Welcome to the Travyde travel guide to Mount Koya! Find out what to see, do, explore, buy, eat, and sleep in Mount Koya, as well as suggested itineraries, feedback from other traveller's, travel blog entries, video guides, relevant social media content and much more. Mount Kōya (高野山 Kōya-san) is a mountain in Wakayama prefecture to the south of Osaka, Japan, primarily known as the headquarters of the Shingon sect of Japanese Buddhism.Understand First settled in 816 by the monk Kūkai as a retreat far away from the courtly intrigues of Kyoto, Mt. Koya is located in a 800m-high valley amid the 8 peaks of the mountain. The original monastery has grown into the town of Koya, featuring a university dedicated to religious studies and over 100 temples, many of which offer lodging to pilgrims. In 2004, UNESCO design
Distance: 1.8 km
You have to Q, no reserve!!
Distance: 0.05 km
養花天
Pin on Pinterest!
Come here!
Distance: 0.03 km
除了精緻的和菓子,亦有現場製作的やき餅(紅豆餡)、甘酒饅頭等,十分推薦包核桃的くるみ餅(110円),不死甜又能品嘗到核桃和黃豆粉的香氣,很樸實但香韻餘存的點心。店家也相當親切,即使只買一個也會詢問是否要在店内座位食用。
Distance: 0.2 km
Welcome to the Travyde travel guide to Mount Koya! Find out what to see, do, explore, buy, eat, and sleep in Mount Koya, as well as suggested itineraries, feedback from other traveller's, travel blog entries, video guides, relevant social media content and much more. Mount Kōya (高野山 Kōya-san) is a mountain in Wakayama prefecture to the south of Osaka, Japan, primarily known as the headquarters of the Shingon sect of Japanese Buddhism.Understand First settled in 816 by the monk Kūkai as a retreat far away from the courtly intrigues of Kyoto, Mt. Koya is located in a 800m-high valley amid the 8 peaks of the mountain. The original monastery has grown into the town of Koya, featuring a university dedicated to religious studies and over 100 temples, many of which offer lodging to pilgrims. In 2004, UNESCO design
Distance: 0.03 km
胡麻豆腐 濱田屋
Pin on Pinterest!
yakiyaki jijii
店内でも頂けます。わさび・デザート(和三盆)各300円。持ち帰りは6個〜売り切れ御免なので、持ち帰りは予約しておくのがベター。外のお水は胡麻豆腐を作っている水で飲む事もできます。
Distance: 0.24 km
Jaspère Lynn
Welcome to the Travyde travel guide to Mount Koya! Find out what to see, do, explore, buy, eat, and sleep in Mount Koya, as well as suggested itineraries, feedback from other traveller's, travel blog entries, video guides, relevant social media content and much more. Mount Kōya (高野山 Kōya-san) is a mountain in Wakayama prefecture to the south of Osaka, Japan, primarily known as the headquarters of the Shingon sect of Japanese Buddhism.Understand First settled in 816 by the monk Kūkai as a retreat far away from the courtly intrigues of Kyoto, Mt. Koya is located in a 800m-high valley amid the 8 peaks of the mountain. The original monastery has grown into the town of Koya, featuring a university dedicated to religious studies and over 100 temples, many of which offer lodging to pilgrims. In 2004, UNESCO design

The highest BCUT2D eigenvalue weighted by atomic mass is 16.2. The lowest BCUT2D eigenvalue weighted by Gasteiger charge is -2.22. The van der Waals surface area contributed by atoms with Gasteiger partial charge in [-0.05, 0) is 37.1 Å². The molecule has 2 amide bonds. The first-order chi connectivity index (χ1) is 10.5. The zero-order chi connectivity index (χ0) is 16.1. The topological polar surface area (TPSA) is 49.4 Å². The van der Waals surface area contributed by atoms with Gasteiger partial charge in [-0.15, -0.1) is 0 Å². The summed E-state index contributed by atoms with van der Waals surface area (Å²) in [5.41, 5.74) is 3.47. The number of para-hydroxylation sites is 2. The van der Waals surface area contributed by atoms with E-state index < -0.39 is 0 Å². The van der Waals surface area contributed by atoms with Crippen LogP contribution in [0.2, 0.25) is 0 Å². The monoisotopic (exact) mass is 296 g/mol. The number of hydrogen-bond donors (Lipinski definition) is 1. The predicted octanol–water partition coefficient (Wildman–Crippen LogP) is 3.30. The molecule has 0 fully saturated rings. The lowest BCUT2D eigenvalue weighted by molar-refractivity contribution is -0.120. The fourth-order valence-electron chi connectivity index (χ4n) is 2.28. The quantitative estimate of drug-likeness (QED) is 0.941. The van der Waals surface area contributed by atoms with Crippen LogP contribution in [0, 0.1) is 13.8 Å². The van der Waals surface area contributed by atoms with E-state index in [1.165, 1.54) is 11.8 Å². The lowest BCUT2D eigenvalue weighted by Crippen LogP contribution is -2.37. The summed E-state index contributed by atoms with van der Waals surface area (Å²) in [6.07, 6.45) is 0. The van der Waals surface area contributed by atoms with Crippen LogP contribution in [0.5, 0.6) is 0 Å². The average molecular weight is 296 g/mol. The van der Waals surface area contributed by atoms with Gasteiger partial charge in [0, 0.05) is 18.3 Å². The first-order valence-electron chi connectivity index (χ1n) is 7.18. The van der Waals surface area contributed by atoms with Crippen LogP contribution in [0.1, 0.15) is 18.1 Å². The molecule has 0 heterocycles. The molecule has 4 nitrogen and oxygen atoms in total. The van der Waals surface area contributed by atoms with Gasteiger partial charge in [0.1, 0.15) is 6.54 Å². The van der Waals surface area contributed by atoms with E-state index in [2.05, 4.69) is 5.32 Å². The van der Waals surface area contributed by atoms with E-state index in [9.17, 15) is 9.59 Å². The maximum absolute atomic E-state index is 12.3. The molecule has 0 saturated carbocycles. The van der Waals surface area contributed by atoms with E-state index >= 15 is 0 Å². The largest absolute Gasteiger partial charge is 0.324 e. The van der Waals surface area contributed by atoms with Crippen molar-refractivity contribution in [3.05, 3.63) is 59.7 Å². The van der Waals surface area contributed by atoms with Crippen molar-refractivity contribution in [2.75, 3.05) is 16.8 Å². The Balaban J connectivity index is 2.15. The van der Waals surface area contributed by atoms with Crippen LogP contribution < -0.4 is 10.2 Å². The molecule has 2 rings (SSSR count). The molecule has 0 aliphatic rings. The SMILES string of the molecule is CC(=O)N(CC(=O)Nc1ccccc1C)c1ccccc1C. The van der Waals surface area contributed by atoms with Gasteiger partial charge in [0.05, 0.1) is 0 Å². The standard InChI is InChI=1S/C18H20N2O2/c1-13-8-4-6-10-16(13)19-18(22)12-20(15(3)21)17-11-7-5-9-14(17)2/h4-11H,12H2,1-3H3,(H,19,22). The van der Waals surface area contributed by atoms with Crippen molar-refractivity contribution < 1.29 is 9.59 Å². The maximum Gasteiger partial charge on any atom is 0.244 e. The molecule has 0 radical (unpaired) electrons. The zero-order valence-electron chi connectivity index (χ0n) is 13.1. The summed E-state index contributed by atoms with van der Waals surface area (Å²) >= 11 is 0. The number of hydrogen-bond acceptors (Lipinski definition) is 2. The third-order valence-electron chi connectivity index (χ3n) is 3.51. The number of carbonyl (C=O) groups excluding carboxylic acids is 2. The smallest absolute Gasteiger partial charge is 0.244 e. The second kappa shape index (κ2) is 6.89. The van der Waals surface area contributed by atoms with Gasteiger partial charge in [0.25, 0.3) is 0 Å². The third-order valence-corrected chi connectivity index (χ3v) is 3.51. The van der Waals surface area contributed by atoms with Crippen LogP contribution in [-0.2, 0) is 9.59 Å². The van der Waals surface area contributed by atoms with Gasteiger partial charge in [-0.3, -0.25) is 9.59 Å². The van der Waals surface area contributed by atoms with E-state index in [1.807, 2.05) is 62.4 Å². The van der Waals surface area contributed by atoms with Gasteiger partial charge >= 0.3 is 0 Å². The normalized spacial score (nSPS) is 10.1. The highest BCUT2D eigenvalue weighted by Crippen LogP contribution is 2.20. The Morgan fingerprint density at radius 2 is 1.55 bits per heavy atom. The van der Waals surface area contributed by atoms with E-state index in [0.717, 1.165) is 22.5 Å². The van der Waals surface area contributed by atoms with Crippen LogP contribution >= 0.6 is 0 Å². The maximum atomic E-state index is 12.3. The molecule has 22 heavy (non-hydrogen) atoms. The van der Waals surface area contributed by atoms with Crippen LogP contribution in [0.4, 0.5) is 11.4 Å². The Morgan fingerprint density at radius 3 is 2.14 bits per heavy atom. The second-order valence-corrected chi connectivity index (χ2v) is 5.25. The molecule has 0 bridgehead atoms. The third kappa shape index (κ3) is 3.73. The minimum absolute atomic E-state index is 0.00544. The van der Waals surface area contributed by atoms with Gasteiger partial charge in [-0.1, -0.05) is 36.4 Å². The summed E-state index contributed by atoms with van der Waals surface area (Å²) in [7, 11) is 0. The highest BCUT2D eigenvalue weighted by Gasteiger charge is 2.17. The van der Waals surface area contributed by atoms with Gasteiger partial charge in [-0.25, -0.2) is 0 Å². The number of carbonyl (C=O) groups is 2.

Distance: 0.15 km
精進料理 丸万
Pin on Pinterest!
高野山・千手院橋にほど近い純和風の素朴な造りの和食店。寿司定食を頂きました。カットされた太巻きとおいなりと温かいおうどんのセットで美味しく頂いました。
Distance: 0.03 km
高野山 東塔
Pin on Pinterest!
白河法皇の御願により大治二年(1127)に落慶した。
Distance: 0.46 km
Welcome to the Travyde travel guide to Mount Koya! Find out what to see, do, explore, buy, eat, and sleep in Mount Koya, as well as suggested itineraries, feedback from other traveller's, travel blog entries, video guides, relevant social media content and much more. Mount Kōya (高野山 Kōya-san) is a mountain in Wakayama prefecture to the south of Osaka, Japan, primarily known as the headquarters of the Shingon sect of Japanese Buddhism.Understand First settled in 816 by the monk Kūkai as a retreat far away from the courtly intrigues of Kyoto, Mt. Koya is located in a 800m-high valley amid the 8 peaks of the mountain. The original monastery has grown into the town of Koya, featuring a university dedicated to religious studies and over 100 temples, many of which offer lodging to pilgrims. In 2004, UNESCO design
Distance: 0.22 km
高野山 奥の院 参道
Pin on Pinterest!
Iwasaki Koichi
Walk through in the dark.
Distance: 1.76 km
梵恩舎
Pin on Pinterest!
チャイと豆腐のチーズケーキ。ケーキはバナナと黒胡麻がたっぷりでさっぱりしてて美味しかった!
Distance: 0.27 km
Bon On Shya (梵恩舎)
Pin on Pinterest!
Make sure you enjoy all the potteries and paintings and musics!
Distance: 0.27 km
ミッチー中華飯店
Pin on Pinterest!
微笑みデブ (cvユウちゃん)
アットホームで大好きです!
Distance: 0.18 km
ながと あおい
高野山のファミマです。パスタとか高野山内だとここぐらいかも?
Distance: 0.73 km
JUNJI NAKAMURA
高野山名物といえばごまどうふ。ごまどうふといえば、濱田屋やこちら。当日食べられるのであれば生を是非とも推したい。
Distance: 0.89 km
Takahiro Tsuchimoto
Great place to re-fuel after a day exploring Koyasan
Distance: 0.75 km
高野茶屋 和久
Pin on Pinterest!
Hajime N
Welcome to the Travyde travel guide to Mount Koya! Find out what to see, do, explore, buy, eat, and sleep in Mount Koya, as well as suggested itineraries, feedback from other traveller's, travel blog entries, video guides, relevant social media content and much more. Mount Kōya (高野山 Kōya-san) is a mountain in Wakayama prefecture to the south of Osaka, Japan, primarily known as the headquarters of the Shingon sect of Japanese Buddhism.Understand First settled in 816 by the monk Kūkai as a retreat far away from the courtly intrigues of Kyoto, Mt. Koya is located in a 800m-high valley amid the 8 peaks of the mountain. The original monastery has grown into the town of Koya, featuring a university dedicated to religious studies and over 100 temples, many of which offer lodging to pilgrims. In 2004, UNESCO design
Distance: 1.83 km
「笹巻きあんぶ」が美味しい!"A ja0anese bean jam cake wrapped in bamboo leaves" is delicious!
Distance: 0.1 km

Curated Social Media

Please wait while we refresh the social media stream...
comments powered by Disqus

Content Policy

Travyde respects the rights of content creators whose work is displayed on this site. Since much of the content is sourced algorithmically, we cannot ensure that the sourced content was created by the user posting the content. We strive to assign credit to the content creator/poster. If you find work on Travyde that has been incorrectly credited, or posted without the creator's permission, please Contact Us and we will resolve it immediately.